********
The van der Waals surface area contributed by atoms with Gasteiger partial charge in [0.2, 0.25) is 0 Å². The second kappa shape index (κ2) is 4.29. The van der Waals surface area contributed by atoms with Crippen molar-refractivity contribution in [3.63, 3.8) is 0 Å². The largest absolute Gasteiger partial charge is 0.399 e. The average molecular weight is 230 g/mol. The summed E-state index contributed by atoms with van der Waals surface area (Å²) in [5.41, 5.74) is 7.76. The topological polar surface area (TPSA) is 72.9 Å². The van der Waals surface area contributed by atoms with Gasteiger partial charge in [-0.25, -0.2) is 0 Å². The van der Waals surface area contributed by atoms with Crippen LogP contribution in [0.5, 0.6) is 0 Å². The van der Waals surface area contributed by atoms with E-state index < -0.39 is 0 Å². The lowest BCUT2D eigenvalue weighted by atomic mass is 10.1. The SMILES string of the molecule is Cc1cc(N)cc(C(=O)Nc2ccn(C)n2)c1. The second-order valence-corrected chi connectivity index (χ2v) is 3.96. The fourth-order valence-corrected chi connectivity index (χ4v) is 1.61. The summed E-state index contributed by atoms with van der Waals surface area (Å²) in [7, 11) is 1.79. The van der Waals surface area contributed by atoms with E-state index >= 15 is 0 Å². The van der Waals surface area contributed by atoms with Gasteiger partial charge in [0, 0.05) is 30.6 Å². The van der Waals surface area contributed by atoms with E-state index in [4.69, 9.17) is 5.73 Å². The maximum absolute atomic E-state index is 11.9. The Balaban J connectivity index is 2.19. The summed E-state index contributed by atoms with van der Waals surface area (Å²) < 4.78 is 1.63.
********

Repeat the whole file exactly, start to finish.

The van der Waals surface area contributed by atoms with Gasteiger partial charge in [0.2, 0.25) is 0 Å². The second kappa shape index (κ2) is 4.29. The van der Waals surface area contributed by atoms with Crippen molar-refractivity contribution in [3.63, 3.8) is 0 Å². The largest absolute Gasteiger partial charge is 0.399 e. The average molecular weight is 230 g/mol. The summed E-state index contributed by atoms with van der Waals surface area (Å²) in [5.41, 5.74) is 7.76. The topological polar surface area (TPSA) is 72.9 Å². The van der Waals surface area contributed by atoms with Gasteiger partial charge in [-0.25, -0.2) is 0 Å². The van der Waals surface area contributed by atoms with Crippen LogP contribution in [0.5, 0.6) is 0 Å². The van der Waals surface area contributed by atoms with E-state index < -0.39 is 0 Å². The lowest BCUT2D eigenvalue weighted by atomic mass is 10.1. The SMILES string of the molecule is Cc1cc(N)cc(C(=O)Nc2ccn(C)n2)c1. The second-order valence-corrected chi connectivity index (χ2v) is 3.96. The fourth-order valence-corrected chi connectivity index (χ4v) is 1.61. The summed E-state index contributed by atoms with van der Waals surface area (Å²) in [7, 11) is 1.79. The van der Waals surface area contributed by atoms with E-state index >= 15 is 0 Å². The van der Waals surface area contributed by atoms with Gasteiger partial charge in [0, 0.05) is 30.6 Å². The van der Waals surface area contributed by atoms with E-state index in [4.69, 9.17) is 5.73 Å². The maximum absolute atomic E-state index is 11.9. The Balaban J connectivity index is 2.19. The summed E-state index contributed by atoms with van der Waals surface area (Å²) < 4.78 is 1.63.